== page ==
DJ Patil

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DJ Patil, U.S. Chief Data Scientist, U.S. Office of Science and Technology PolicyBenjamin To / NBC News

DJ Patil, 41

U.S. Chief Data Scientist, U.S. Office of Science and Technology Policy

Hometown: Cupertino, CA

How did you get here?

My love for math stems largely from being a failure at it. I really was “bad” at math in high school, but I was lucky enough that I had access to a fantastic community college walking distance from my house. Instead of going to a traditional college right away, I went to DeAnza Jr. College where I took a basic calculus class (largely because my girlfriend was in it) and fell in love with the ideas. From then on I was hooked. I took every math and science class I could and eventually received my Ph.D. from the University of Maryland in Chaos Theory.

While doing research at the University of Maryland, I realized that the math and data ideas we were working on could be translated to national security problems and joined the Department of Defense. There I was able to think deeply about how to use data in novel ways and do my first stint in public service. From there, I moved to Silicon Valley and was able to put those ideas into practice at companies like eBay, LinkedIn, and many of the other companies I’ve been able to help grow. It’s also where we coined the term “data scientist” and saw the start of the data revolution. When I look back at it, data science really got its start in the Federal Government and we were able to take those ideas and put them into practice to help the consumer internet industry take off.

The opportunity to come back to public service has always been a dream of mine. And being able to come back and help on how we can unleash the power of data to improve every American’s life is the dream of a life time.

Who or what has been the greatest influence on your career?

I’ve been incredibly fortunate to work with some of the greatest people in their fields. Jim Yorke who named the field of Chaos Theory, Ed Ott, who is one of the greatest published physicists ever, and Eugenia Kalnay, who was the first female Ph.D. student in meteorology at MIT and then led the weather forecasting units for the National Weather Service, were all advisors for my doctorate. In industry, I’ve been able to work with Reid Hoffman the founder of LinkedIn, David Sze, one of the greatest investors in Silicon Valley, and Nigel Morris, the founder of Capital One. They’ve all had an incredible impact on me. But most of all, it’s been the phenomenal teammates I’ve had. They’re the ones who have taught me the most. Everything from how to think about a problem in a novel way to better ways to communicate. It’s why I like to say that data science is a team sport.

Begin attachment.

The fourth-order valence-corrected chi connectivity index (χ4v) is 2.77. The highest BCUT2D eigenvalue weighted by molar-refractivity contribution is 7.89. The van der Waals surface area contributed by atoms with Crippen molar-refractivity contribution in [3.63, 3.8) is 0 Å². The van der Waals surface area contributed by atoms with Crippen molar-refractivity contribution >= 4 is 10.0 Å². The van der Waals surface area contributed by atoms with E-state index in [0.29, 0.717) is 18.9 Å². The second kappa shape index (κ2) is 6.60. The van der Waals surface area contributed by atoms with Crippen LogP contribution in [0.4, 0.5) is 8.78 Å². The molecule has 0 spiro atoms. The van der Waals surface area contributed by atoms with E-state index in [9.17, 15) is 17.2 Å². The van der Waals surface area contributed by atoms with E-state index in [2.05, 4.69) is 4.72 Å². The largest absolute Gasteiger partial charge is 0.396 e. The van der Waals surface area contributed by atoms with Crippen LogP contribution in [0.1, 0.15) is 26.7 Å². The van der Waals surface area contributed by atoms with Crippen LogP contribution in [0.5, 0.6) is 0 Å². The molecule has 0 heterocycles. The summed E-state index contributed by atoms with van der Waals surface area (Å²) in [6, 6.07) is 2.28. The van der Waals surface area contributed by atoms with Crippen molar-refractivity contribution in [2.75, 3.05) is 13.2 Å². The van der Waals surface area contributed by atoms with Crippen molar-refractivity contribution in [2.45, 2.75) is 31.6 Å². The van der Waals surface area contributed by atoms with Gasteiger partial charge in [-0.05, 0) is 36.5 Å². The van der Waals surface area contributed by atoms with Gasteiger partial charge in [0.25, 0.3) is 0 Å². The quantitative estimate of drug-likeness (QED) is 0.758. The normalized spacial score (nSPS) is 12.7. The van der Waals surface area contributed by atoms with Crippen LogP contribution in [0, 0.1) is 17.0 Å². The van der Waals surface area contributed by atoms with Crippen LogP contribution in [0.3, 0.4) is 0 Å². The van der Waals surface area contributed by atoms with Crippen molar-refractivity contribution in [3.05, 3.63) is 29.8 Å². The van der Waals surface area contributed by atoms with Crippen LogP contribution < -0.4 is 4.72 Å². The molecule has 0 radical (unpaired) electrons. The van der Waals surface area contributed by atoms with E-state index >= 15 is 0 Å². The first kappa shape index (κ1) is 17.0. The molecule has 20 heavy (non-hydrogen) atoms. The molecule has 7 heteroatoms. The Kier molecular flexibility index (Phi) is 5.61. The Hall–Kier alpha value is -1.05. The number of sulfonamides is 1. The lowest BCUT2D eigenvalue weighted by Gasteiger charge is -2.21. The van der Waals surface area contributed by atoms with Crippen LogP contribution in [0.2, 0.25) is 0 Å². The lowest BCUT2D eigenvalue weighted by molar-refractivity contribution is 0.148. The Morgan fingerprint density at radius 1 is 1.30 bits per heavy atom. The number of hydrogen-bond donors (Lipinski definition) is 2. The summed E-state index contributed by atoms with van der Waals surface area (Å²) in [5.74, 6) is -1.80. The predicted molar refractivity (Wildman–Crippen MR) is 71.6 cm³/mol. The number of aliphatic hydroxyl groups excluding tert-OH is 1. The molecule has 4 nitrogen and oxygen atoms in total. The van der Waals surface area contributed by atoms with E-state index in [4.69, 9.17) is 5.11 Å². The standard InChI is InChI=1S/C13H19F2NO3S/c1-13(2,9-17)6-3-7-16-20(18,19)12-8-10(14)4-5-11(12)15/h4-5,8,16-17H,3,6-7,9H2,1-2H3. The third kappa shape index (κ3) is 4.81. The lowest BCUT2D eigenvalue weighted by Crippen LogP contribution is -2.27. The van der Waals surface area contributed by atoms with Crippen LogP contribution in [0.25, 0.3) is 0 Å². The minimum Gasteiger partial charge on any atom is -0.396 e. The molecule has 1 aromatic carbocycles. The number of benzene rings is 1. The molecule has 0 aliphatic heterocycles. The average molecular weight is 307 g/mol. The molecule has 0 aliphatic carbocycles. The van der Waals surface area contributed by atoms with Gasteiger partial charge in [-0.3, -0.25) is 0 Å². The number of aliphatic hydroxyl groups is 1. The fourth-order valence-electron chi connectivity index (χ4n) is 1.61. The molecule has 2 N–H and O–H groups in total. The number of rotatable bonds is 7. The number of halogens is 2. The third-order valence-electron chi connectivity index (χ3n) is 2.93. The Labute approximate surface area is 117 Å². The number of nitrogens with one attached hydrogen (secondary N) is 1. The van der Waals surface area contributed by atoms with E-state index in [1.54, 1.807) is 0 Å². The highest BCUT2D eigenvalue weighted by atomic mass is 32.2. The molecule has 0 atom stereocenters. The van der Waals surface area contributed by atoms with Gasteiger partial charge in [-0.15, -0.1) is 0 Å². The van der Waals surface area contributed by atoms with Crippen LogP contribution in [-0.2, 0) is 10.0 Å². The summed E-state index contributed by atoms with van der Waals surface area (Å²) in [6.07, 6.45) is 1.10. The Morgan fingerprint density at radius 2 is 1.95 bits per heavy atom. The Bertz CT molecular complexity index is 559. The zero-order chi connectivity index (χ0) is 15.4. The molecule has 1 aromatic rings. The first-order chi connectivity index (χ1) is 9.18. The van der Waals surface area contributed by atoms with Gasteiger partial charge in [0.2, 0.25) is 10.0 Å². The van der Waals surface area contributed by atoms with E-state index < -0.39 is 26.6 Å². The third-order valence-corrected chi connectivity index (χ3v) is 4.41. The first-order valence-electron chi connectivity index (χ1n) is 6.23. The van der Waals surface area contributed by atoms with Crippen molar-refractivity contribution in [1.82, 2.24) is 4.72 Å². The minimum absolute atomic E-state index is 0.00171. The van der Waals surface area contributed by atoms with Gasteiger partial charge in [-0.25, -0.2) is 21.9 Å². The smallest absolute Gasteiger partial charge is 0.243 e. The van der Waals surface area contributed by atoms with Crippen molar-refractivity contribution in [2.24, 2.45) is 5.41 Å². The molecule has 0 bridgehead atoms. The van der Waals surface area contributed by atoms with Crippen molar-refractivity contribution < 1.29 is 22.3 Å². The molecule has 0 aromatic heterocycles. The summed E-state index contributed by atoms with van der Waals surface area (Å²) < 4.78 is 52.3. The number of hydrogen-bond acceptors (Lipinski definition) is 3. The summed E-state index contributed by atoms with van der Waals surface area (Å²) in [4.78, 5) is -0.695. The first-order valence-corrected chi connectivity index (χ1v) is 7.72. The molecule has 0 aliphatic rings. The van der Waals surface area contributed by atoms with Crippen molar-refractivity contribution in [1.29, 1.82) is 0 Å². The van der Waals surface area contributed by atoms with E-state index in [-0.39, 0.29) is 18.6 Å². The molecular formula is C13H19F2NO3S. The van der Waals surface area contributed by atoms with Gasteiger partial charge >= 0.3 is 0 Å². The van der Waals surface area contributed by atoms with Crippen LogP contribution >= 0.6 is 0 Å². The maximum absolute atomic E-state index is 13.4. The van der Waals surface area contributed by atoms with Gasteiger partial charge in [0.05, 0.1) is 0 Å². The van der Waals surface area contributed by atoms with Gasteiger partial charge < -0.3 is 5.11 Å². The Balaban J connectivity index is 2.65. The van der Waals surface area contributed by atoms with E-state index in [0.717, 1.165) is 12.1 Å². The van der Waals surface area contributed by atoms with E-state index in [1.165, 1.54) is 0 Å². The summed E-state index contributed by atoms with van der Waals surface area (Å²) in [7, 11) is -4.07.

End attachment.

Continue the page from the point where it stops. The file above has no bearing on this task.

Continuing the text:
What do you consider your greatest accomplishment during the Obama administration?

As the President says, “…really important things happen in the fourth quarter.” Just wait, we’re far from done

Can you describe your time working for the Obama administration in 10 words?

Compassion for every human and unbridled optimism in our future.

Complete the sentence: “When I’m not working, I…”

When I’m not working, I’m working, but just as background process, but you'll find me on the ultimate field.

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